With this release, the color timing looks more neutral and contrast is much higher, but as a tradeoff we have a significantly darker picture, lacking in low level detail. A comparison of the opening scene where the Eberhart car is going through the tollbooth completely loses the image of the foreground workers in shadow. The new transfer is also a significantly grainier than the previous one, and while the grain structure is well-rendered, it is noticeable compared with its predecessor. Detail is enhanced, and there are solid blacks this time around, but it's too bad we couldn't get a happy medium between this and the old transfer.

Image Transfer Grade: B


Audio Transfer

 LanguageRemote Access
MonoEnglish, Frenchyes

Audio Transfer Review: Two-channel mono English and French tracks are available. The audio presentation is on par with the previous release, with barely discernable hiss, and an overall pleasing soundtrack. Frequency range is acceptable, though don't expect any heavy use of the subwoofer. Dialogue is occasionally hard to make out as the level fluctuates within scenes. Good, but not great.

Audio Transfer Grade: B+


Disc Extras

Full Motion menu with music
Scene Access with 28 cues and remote access
Cast and Crew Biographies
Cast and Crew Filmographies
1 Original Trailer(s)
1 Documentaries
Packaging: Alpha
Picture Disc
1 Disc
1-Sided disc(s)
Layers: RSDL

Extra Extras:
  1. Radio spots
Extras Review: Where this edition does excel over its predecessor is the inclusion of the supplemental features, including the 17m:23s documentary, The Stepford Life, containing recent interviews with many of the film's cast. Footage of director Bryan Forbes and producer Edgar J. Scherick accompanies clips from stars Katharine Ross, Paula Prentiss, Nanette Newman and Peter Masterson. This is an interesting look at a film that was fairly controversial for its time, and also exposes some of the resentment harbored by the director towards his screenwriter.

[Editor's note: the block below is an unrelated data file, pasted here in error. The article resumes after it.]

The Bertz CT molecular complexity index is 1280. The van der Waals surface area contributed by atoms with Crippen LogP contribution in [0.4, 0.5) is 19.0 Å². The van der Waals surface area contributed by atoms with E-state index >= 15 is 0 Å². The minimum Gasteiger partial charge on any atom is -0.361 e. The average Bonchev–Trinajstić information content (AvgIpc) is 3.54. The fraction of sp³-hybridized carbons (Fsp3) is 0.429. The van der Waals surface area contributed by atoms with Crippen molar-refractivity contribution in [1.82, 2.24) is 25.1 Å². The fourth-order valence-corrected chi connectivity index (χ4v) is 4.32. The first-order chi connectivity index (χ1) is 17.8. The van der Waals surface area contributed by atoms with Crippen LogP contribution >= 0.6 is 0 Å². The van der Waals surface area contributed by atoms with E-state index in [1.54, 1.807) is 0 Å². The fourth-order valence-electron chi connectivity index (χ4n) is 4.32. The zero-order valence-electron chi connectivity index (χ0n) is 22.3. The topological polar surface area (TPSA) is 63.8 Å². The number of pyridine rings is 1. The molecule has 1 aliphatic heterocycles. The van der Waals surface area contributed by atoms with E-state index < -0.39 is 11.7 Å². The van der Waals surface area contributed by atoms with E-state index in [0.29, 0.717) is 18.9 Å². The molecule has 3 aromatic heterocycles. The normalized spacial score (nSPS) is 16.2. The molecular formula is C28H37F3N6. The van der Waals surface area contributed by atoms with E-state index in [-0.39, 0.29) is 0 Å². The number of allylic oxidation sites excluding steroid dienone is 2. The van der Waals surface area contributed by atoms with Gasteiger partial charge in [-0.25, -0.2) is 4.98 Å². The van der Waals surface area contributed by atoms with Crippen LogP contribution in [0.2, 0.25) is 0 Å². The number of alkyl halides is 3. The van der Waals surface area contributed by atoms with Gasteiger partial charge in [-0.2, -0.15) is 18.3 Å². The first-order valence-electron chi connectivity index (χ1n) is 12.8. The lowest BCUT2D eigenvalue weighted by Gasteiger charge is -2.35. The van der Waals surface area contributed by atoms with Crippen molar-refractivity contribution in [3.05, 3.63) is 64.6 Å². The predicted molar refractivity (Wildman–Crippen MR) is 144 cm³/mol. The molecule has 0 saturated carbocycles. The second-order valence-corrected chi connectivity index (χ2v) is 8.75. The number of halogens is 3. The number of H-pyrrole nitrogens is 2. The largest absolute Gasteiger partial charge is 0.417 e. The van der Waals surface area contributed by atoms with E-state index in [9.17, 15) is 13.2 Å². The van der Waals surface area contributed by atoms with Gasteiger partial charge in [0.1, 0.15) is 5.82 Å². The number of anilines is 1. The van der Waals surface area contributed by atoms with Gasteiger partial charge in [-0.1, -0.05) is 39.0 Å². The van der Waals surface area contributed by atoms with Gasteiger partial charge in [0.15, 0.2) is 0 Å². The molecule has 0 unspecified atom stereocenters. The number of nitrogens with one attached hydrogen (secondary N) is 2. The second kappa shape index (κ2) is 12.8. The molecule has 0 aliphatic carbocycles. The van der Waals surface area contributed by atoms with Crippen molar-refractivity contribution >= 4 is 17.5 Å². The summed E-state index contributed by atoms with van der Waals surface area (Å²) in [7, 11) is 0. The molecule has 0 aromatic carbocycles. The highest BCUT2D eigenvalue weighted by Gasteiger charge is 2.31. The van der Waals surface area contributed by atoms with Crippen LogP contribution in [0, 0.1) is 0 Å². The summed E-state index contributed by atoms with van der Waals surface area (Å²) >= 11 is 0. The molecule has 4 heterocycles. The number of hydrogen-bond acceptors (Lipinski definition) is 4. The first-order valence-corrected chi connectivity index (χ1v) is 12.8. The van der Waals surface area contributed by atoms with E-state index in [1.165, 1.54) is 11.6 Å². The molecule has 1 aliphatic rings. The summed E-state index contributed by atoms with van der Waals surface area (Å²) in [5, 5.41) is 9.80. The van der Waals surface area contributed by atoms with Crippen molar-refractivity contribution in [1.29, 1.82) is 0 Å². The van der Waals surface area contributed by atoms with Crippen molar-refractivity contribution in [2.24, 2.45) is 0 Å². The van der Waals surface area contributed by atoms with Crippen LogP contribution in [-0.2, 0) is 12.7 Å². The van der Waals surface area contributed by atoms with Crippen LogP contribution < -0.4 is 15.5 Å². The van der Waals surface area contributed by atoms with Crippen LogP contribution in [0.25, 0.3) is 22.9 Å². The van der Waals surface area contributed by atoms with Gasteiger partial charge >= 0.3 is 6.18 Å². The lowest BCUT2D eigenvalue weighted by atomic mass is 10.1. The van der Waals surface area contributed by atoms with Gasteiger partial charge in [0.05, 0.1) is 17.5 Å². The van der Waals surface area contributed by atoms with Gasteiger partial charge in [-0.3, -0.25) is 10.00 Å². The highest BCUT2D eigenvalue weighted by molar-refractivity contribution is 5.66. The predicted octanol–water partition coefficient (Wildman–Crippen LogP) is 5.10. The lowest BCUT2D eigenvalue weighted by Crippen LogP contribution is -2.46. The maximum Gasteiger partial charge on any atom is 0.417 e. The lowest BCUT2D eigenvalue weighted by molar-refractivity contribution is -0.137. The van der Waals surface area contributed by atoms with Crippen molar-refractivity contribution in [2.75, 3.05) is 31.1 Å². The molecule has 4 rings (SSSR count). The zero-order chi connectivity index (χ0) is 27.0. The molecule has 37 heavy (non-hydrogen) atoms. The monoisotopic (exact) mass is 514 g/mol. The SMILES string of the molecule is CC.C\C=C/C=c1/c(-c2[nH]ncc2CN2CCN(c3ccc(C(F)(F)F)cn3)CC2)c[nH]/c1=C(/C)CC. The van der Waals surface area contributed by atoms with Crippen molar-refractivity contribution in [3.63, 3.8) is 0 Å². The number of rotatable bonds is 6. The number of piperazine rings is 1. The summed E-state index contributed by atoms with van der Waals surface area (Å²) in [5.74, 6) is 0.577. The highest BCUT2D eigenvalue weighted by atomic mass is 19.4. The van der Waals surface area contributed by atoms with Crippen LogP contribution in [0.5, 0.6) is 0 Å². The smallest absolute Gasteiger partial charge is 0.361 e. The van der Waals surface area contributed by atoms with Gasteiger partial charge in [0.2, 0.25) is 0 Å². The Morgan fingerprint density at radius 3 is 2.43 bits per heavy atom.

The film's theatrical trailer is included in anamorphic widescreen, as are two 30-second radio promos and 19 screens of biographical material on Bryan Forbes, including a selected filmography.

An essay on the film is also included in the enclosed leaflet.

Extras Grade: C+


Final Comments

What man wouldn't kill for the perfect wife? The Stepford Wives is a brilliant story brimming with political incorrectness. Often deemed a thriller, this sci-fi entry from author Ira Levin is a hot bed for feminists. While it may seem a bit slow to modern audiences, I still think it holds up well as a sci-fi classic. Unfortunately, the image quality still isn't up to the standard I had hoped for, though I can't say with certainty where the blame for this lies.